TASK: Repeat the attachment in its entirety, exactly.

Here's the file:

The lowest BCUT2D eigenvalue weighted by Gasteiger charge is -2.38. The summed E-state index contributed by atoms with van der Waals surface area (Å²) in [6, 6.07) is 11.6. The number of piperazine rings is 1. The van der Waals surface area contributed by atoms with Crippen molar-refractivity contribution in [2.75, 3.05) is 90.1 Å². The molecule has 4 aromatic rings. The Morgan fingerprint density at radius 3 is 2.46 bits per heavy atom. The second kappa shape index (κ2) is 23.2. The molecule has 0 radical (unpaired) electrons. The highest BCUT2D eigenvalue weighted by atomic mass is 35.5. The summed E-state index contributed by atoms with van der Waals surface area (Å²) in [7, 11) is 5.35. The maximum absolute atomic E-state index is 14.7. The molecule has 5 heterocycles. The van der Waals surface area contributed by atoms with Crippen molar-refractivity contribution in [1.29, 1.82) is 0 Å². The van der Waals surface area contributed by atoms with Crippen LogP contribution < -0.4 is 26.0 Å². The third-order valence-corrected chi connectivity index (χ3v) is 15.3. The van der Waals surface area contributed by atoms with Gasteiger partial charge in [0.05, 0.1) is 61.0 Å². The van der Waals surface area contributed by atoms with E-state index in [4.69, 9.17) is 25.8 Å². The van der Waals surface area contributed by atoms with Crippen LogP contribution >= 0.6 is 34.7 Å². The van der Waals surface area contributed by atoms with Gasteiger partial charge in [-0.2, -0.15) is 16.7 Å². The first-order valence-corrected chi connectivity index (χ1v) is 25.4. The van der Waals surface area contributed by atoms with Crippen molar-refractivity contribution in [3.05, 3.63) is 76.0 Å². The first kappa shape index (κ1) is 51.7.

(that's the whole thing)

The lowest BCUT2D eigenvalue weighted by Gasteiger charge is -2.38. The summed E-state index contributed by atoms with van der Waals surface area (Å²) in [6, 6.07) is 11.6. The number of piperazine rings is 1. The van der Waals surface area contributed by atoms with Crippen molar-refractivity contribution in [2.75, 3.05) is 90.1 Å². The molecule has 4 aromatic rings. The Morgan fingerprint density at radius 3 is 2.46 bits per heavy atom. The second kappa shape index (κ2) is 23.2. The molecule has 0 radical (unpaired) electrons. The highest BCUT2D eigenvalue weighted by atomic mass is 35.5. The summed E-state index contributed by atoms with van der Waals surface area (Å²) in [7, 11) is 5.35. The maximum absolute atomic E-state index is 14.7. The molecule has 5 heterocycles. The van der Waals surface area contributed by atoms with Crippen molar-refractivity contribution in [1.29, 1.82) is 0 Å². The van der Waals surface area contributed by atoms with Crippen LogP contribution < -0.4 is 26.0 Å². The third-order valence-corrected chi connectivity index (χ3v) is 15.3. The van der Waals surface area contributed by atoms with Gasteiger partial charge in [0.05, 0.1) is 61.0 Å². The van der Waals surface area contributed by atoms with E-state index in [4.69, 9.17) is 25.8 Å². The van der Waals surface area contributed by atoms with Crippen LogP contribution >= 0.6 is 34.7 Å². The van der Waals surface area contributed by atoms with Gasteiger partial charge in [-0.2, -0.15) is 16.7 Å². The first-order valence-corrected chi connectivity index (χ1v) is 25.4. The van der Waals surface area contributed by atoms with Crippen molar-refractivity contribution in [3.05, 3.63) is 76.0 Å². The first kappa shape index (κ1) is 51.7.